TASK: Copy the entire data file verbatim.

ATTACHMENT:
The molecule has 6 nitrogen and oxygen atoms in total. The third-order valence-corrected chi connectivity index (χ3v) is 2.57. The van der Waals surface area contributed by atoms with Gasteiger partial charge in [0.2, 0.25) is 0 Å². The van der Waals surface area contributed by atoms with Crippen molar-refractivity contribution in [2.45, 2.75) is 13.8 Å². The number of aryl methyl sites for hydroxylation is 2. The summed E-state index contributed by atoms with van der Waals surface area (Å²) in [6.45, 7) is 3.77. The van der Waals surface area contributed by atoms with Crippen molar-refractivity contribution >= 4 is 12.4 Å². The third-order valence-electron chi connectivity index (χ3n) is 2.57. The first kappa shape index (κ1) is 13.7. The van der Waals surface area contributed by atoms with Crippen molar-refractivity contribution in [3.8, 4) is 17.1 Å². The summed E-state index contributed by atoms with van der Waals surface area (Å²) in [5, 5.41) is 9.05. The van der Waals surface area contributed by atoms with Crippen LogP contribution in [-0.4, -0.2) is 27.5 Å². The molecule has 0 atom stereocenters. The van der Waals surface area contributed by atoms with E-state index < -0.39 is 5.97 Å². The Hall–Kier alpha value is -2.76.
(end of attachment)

The molecule has 6 nitrogen and oxygen atoms in total. The third-order valence-corrected chi connectivity index (χ3v) is 2.57. The van der Waals surface area contributed by atoms with Gasteiger partial charge in [0.2, 0.25) is 0 Å². The van der Waals surface area contributed by atoms with Crippen molar-refractivity contribution in [2.45, 2.75) is 13.8 Å². The number of aryl methyl sites for hydroxylation is 2. The summed E-state index contributed by atoms with van der Waals surface area (Å²) in [6.45, 7) is 3.77. The van der Waals surface area contributed by atoms with Crippen molar-refractivity contribution >= 4 is 12.4 Å². The third-order valence-electron chi connectivity index (χ3n) is 2.57. The first kappa shape index (κ1) is 13.7. The van der Waals surface area contributed by atoms with Crippen molar-refractivity contribution in [3.8, 4) is 17.1 Å². The summed E-state index contributed by atoms with van der Waals surface area (Å²) in [5, 5.41) is 9.05. The van der Waals surface area contributed by atoms with Crippen LogP contribution in [-0.4, -0.2) is 27.5 Å². The molecule has 0 atom stereocenters. The van der Waals surface area contributed by atoms with E-state index < -0.39 is 5.97 Å². The Hall–Kier alpha value is -2.76.